Lewis opened with an 8.68m championship record and Mike Powell went second with an 8.54m second round. Lewis improved with windy marks of 8.83m and 8.91m. The latter would have bettered the 23-year-old world record but for the wind.
In round five, though, Powell got it perfectly right and with a legal wind, his 8.95m erased Bob Beamon’s mark.
Lewis responded magnificently with leaps of 8.87m and 8.84m but had to settle for second.
BRITISH TEAM PERFORMANCE
Britain won two gold medals. Liz McColgan wore her competitors down with a brilliant front-running 10,000m.
McColgan has been fifth as Liz Lynch in 1987 and was running just 10 months after the birth of her daughter Eilish.
She immediately set a fast pace in extreme heat and humidity. By halfway (15:34.15) only world junior champion Derartu Tulu could stay with her. The Ethiopian, who would go on to be an all-time great herself, was still there at 7km but fell 80 metres back at 8km and ultimately ended up a minute back in eighth.
The Scot pushed on alone and won by 20 seconds.
The other gold was less expected as the 4x400m team pulled off a shocking victory against the normally all-conquering Americans.
The 400m silver medallist Black put Britain ahead with a 44.7 opener but despite Derek Redmond’s 44.0 second leg, the US were three metres ahead after Quincy Watt’s electric 43.4.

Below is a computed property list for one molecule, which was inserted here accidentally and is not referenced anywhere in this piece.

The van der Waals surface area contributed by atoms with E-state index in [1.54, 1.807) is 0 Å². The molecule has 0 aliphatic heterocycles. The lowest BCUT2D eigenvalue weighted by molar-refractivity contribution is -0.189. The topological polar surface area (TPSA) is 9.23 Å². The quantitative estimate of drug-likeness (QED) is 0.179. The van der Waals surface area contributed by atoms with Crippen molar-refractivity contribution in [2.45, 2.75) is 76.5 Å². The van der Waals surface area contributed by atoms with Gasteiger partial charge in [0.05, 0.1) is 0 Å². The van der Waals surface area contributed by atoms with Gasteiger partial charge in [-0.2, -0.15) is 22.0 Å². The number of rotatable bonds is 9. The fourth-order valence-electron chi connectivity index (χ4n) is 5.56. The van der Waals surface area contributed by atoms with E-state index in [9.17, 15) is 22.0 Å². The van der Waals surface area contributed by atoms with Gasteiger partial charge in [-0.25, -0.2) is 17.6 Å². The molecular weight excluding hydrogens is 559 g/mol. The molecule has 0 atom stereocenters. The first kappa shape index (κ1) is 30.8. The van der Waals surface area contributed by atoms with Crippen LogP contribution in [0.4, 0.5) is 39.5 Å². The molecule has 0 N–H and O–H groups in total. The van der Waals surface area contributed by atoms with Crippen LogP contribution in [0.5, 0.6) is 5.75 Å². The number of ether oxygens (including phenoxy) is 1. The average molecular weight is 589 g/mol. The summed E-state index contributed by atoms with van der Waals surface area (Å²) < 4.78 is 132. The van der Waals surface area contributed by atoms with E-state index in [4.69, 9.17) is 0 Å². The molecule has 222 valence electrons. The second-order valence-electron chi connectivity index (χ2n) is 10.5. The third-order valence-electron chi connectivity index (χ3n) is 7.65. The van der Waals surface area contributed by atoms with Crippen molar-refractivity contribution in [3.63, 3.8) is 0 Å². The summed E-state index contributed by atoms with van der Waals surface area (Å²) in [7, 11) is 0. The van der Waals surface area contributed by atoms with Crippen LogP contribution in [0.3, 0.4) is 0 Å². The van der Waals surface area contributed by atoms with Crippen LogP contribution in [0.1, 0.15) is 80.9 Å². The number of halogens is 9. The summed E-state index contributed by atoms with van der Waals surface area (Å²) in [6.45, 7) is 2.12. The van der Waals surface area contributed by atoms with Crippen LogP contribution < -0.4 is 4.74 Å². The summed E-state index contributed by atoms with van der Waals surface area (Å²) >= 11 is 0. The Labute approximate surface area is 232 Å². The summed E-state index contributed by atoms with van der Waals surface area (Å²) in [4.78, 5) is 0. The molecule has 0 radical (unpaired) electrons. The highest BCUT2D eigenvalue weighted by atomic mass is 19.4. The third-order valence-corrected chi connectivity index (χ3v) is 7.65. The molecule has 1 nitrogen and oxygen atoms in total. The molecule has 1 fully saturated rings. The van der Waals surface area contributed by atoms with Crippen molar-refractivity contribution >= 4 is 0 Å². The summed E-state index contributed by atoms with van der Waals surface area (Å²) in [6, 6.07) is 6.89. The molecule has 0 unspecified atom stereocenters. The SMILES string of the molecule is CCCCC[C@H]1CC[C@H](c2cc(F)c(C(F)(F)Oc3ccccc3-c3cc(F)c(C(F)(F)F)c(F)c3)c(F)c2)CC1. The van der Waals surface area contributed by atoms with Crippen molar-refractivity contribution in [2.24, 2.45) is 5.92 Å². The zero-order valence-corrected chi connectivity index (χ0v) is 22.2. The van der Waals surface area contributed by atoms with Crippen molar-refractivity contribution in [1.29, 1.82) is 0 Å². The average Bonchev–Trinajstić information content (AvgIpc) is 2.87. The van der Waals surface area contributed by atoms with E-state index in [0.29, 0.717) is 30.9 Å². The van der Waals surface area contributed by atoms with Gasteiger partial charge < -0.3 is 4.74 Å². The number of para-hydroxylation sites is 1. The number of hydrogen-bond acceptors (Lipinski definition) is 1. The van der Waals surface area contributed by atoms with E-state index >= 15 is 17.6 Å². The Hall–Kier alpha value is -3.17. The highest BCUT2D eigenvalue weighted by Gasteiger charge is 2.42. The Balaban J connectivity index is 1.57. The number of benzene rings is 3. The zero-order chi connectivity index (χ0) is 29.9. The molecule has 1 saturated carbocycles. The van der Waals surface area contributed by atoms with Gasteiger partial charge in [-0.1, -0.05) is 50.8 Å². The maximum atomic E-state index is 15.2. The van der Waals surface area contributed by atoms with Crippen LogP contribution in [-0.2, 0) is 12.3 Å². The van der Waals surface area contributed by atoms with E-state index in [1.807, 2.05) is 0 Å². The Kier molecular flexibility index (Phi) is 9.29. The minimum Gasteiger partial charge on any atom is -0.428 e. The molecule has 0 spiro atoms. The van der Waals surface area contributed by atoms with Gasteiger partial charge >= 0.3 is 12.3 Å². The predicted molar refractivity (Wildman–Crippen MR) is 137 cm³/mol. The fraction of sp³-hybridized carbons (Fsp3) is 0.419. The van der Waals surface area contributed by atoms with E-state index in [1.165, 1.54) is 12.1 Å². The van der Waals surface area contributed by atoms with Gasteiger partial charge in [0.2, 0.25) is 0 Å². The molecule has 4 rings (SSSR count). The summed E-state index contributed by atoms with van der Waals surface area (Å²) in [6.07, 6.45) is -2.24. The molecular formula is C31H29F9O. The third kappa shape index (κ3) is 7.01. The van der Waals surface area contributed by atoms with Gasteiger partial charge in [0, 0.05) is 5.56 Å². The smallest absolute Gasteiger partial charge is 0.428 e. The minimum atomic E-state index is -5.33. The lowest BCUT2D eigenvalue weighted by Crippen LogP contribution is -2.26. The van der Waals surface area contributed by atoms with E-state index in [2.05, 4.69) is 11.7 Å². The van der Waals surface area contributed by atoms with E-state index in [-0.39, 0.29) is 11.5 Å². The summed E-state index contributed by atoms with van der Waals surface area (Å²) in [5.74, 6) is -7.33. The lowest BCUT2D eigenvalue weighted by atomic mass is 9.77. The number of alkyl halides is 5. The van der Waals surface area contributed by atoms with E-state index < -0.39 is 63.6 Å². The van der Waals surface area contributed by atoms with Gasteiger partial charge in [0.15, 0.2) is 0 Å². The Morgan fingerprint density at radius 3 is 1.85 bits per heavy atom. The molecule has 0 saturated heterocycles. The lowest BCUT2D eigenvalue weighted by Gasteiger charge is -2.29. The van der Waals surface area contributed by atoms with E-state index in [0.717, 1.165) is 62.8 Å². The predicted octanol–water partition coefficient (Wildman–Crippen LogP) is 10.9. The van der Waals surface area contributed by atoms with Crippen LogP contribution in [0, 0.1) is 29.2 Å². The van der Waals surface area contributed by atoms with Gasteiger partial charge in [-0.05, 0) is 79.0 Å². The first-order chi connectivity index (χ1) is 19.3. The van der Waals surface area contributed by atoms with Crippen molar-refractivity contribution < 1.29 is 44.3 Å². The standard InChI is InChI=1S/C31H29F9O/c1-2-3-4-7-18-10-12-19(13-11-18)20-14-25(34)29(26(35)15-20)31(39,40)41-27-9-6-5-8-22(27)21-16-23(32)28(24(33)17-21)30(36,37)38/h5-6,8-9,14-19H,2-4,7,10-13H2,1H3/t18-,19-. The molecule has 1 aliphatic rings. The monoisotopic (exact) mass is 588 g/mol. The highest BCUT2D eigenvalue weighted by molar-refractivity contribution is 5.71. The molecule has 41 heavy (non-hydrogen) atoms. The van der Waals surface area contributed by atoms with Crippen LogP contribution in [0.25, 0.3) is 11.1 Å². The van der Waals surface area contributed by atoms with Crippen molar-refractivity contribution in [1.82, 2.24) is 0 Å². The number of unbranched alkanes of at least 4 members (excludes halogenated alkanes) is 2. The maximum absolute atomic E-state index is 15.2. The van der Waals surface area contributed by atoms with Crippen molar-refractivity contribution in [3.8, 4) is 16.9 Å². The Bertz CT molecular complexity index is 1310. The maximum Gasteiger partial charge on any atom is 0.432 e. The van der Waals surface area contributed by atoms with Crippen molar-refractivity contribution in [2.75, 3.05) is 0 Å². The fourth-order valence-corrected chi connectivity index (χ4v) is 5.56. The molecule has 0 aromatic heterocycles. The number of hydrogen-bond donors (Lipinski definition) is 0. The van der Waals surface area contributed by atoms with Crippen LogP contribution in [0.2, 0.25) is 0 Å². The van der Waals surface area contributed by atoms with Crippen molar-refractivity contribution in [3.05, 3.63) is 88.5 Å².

Many expected the US to go away as they had a good lead with the individual events bronze and gold medallist to come. However, John Regis stuck to Danny Everett and closed up slightly with a 44.22 to Everett’s 44.31.
The final leg saw Pettigrew set off a stride ahead. It shouldn’t have been an even contest with Britain’s 400m hurdles bronze medallist Kriss Akabusi tracking the champion, but Akabusi followed for the first 300m, then swung wide in the straight and attacked and edged ahead in the last 30 metres and won by just four hundredths of a second. He timed 44.59 to the American’s 44.93.
Britain’s seven medals put them fifth in both the medal standings and points table.
While the scheduling may not have been as bad as Helsinki (that is, three rounds of 5000m) or Rome (four rounds of 800m), the lack of thought on athletes’ performances suggests the planners were either on drugs or thought all the athletes were. For example, four rounds of women’s 400m on four successive days finds out the strongest rather than the fastest.
Some events could have done better with the seeding, numbers through to the next round and the over reliance on fastest losers spots. In the men’s 800m, future world indoor and reigning European champion Tom McKean was drawn in the same heat as the eventual first and third place (Konchellah and Mark Everett) and finished within three hundredths of a second of them both but didn’t even get through the first round with two automatic places.
» This feature was first published in the March 2 edition of AW magazine, which is available to buy and read digitally here and includes further Tokyo 1991 stats plus a list of champions. Other IAAF World Championships history features can be found here
» Our IAAF World Championships history features were published in AW magazine from February 16 to May 25, 2017. Back issues can be ordered here